Job creation among small and large businesses
January 03, 2012
From September 1992 to December 2009, firms with fewer than 500 employees accounted for 64.9 percent of quarterly net employment change and an average share of total employment of 56.3 percent.
In contrast, establishments with fewer than 500 employees accounted for 82.6 percent of quarterly net employment change from September 1992 to December 2009. The average share of total employment for these establishments was 81.7 percent.
Each cumulative size class represents the total percentage of employment that falls within or below the corresponding size class or classes. For all size classes, except the last (1 to 1,000 or more), the establishment’s cumulative size class contribution to net employment change exceeds the firm’s cumulative size class contribution. By definition, multiestablishment firms in any given size class are always composed of establishments from equal or smaller size classes. Therefore, the net employment change that is credited to a multiestablishment firm in a given size class is credited to establishments from equal or smaller size classes.
These data are from the Business Employment Dynamics (BED) program. An establishment is defined as an economic unit that produces goods or services, usually at a single physical location, and engaged in one or predominantly one activity. A firm is a legal business, either corporate or otherwise, and may consist of one establishment, a few establishments, or even a very large number of establishments. To learn more, see "Employment growth by size class: firm and establishment data" (PDF), by Sherry Dalton, Erik Friesenhahn, James Spletzer, and David Talan in the December 2011 issue of the Monthly Labor Review.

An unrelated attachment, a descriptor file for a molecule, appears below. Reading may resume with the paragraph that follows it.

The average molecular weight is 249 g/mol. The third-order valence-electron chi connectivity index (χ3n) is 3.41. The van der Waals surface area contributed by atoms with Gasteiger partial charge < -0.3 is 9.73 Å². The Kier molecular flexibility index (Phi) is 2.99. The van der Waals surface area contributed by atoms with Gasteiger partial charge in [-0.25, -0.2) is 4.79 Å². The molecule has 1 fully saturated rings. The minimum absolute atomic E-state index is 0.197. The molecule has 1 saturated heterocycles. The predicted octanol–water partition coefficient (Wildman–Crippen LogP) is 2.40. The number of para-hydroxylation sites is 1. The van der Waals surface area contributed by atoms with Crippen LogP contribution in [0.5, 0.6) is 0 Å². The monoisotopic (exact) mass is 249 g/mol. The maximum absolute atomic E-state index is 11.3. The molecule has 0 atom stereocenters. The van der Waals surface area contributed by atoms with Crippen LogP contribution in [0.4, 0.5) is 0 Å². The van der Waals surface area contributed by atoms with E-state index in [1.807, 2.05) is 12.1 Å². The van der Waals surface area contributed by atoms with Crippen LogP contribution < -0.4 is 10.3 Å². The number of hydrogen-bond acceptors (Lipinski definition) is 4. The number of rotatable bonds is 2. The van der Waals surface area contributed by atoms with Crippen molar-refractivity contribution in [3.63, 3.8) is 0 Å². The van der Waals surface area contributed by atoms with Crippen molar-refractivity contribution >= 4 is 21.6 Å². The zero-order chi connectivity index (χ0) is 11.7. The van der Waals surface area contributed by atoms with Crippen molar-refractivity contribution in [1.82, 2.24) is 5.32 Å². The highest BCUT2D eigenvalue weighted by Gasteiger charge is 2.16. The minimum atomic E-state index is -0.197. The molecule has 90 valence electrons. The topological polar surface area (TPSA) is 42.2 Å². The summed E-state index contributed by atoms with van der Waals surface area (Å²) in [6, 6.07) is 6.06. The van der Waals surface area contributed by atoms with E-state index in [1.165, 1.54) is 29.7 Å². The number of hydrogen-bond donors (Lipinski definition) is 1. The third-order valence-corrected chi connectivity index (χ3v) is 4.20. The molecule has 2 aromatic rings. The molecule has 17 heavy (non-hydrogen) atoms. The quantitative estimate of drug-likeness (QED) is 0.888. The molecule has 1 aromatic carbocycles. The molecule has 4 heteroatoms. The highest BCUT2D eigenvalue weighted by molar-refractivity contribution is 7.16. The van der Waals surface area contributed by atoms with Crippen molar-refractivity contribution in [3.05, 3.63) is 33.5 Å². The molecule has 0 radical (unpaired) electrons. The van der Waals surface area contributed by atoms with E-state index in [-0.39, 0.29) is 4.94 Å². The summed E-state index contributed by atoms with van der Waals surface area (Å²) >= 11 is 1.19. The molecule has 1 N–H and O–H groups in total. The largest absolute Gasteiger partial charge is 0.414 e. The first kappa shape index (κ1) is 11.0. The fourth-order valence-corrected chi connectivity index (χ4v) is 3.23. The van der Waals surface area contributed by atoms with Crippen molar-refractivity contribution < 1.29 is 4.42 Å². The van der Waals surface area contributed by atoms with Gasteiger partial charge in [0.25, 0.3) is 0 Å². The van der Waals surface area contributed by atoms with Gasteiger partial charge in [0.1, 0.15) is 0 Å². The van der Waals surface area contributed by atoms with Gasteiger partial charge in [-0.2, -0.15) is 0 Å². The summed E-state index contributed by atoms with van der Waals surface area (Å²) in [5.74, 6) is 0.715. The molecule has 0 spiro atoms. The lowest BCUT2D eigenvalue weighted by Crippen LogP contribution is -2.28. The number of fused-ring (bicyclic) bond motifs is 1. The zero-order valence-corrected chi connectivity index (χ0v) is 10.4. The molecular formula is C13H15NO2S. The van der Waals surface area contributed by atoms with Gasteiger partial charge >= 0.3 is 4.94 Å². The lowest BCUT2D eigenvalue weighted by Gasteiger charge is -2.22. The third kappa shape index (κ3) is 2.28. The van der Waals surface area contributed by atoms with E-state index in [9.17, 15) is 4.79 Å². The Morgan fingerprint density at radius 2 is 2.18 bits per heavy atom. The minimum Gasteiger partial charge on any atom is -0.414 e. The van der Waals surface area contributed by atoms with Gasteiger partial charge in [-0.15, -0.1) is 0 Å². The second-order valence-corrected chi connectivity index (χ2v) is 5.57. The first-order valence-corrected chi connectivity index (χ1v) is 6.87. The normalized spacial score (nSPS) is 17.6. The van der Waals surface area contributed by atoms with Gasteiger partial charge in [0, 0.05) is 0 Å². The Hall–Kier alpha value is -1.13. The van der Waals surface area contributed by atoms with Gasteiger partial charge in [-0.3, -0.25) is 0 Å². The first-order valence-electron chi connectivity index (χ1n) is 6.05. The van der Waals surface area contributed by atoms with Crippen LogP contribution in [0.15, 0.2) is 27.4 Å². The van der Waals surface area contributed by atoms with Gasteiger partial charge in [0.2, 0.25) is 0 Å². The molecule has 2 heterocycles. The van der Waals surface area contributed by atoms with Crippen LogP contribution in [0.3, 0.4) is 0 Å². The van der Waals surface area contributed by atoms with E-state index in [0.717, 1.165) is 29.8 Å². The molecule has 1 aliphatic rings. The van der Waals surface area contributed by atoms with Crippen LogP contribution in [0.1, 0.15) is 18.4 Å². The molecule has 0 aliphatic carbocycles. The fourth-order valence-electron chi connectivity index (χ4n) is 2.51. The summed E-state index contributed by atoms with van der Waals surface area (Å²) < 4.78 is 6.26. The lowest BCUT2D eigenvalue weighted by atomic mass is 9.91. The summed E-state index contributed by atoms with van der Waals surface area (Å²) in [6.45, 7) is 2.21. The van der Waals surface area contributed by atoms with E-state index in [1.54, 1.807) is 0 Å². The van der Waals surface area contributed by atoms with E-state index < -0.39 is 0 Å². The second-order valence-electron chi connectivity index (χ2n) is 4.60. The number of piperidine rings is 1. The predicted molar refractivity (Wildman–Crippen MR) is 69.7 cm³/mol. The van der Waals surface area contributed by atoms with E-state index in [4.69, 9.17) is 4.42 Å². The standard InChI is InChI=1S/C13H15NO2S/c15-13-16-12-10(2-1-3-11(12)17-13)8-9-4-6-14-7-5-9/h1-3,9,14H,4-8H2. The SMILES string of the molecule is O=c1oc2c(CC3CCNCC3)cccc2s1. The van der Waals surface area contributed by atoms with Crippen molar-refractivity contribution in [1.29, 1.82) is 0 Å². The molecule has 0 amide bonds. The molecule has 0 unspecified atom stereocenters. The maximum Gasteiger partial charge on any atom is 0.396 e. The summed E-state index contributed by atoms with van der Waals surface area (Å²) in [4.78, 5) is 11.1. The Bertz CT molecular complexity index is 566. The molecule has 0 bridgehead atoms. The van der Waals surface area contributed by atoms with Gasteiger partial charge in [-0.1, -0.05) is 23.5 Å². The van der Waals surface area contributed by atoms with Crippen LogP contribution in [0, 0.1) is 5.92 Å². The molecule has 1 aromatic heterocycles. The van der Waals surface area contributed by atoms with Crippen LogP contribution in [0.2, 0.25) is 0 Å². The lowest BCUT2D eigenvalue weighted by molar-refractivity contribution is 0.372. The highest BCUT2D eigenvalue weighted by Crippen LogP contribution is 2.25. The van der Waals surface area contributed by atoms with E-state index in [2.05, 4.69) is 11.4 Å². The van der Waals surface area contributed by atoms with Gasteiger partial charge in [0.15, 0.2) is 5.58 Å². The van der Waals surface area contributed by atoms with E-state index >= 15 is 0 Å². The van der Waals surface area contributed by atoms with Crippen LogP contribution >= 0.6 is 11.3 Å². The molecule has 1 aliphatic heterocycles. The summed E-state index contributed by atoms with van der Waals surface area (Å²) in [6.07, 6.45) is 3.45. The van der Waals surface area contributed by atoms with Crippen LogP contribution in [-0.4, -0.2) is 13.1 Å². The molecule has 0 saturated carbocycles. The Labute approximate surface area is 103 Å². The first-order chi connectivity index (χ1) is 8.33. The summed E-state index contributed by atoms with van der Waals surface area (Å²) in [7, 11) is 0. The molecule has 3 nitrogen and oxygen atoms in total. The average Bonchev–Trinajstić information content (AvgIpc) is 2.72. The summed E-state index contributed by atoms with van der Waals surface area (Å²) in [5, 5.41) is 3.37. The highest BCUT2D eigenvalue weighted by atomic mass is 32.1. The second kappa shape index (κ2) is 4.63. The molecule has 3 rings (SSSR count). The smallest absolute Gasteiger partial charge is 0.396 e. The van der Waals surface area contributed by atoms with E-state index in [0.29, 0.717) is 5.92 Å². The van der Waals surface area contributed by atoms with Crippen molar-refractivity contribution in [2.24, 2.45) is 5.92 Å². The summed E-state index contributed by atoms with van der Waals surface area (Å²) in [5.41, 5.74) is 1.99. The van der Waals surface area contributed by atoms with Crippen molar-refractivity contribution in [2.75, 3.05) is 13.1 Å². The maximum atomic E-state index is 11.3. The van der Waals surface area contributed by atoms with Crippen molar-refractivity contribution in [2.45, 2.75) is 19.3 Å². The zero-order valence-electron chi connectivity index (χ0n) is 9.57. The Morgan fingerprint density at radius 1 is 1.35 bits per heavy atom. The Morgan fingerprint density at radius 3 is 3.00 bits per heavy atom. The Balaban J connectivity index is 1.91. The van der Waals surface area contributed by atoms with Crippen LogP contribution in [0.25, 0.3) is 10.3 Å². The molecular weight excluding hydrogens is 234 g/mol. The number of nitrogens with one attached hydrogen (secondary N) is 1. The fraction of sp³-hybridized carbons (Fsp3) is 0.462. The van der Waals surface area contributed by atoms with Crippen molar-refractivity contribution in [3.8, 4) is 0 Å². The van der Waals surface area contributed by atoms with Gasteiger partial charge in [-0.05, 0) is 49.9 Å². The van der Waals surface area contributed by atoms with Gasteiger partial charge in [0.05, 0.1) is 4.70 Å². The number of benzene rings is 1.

Bureau of Labor Statistics, U.S. Department of Labor, The Economics Daily, Job creation among small and large businesses on the Internet at http://www.bls.gov/opub/ted/2012/ted_20120103.htm (visited April 26, 2015).
Recent editions of Spotlight on Statistics
New estimates of personal taxes in Consumer Expenditure Survey
In 2013, the Consumer Expenditure Survey improved its personal tax data.
Trends in long-term unemployment
Long-term unemployment reached historically high levels following the recession of 2007–2009.
Housing: before, during, and after the Great Recession
looks at consumer expenditures on household items, employment in residential construction, prices for household items, and injuries in occupations involved in building and maintaining our homes.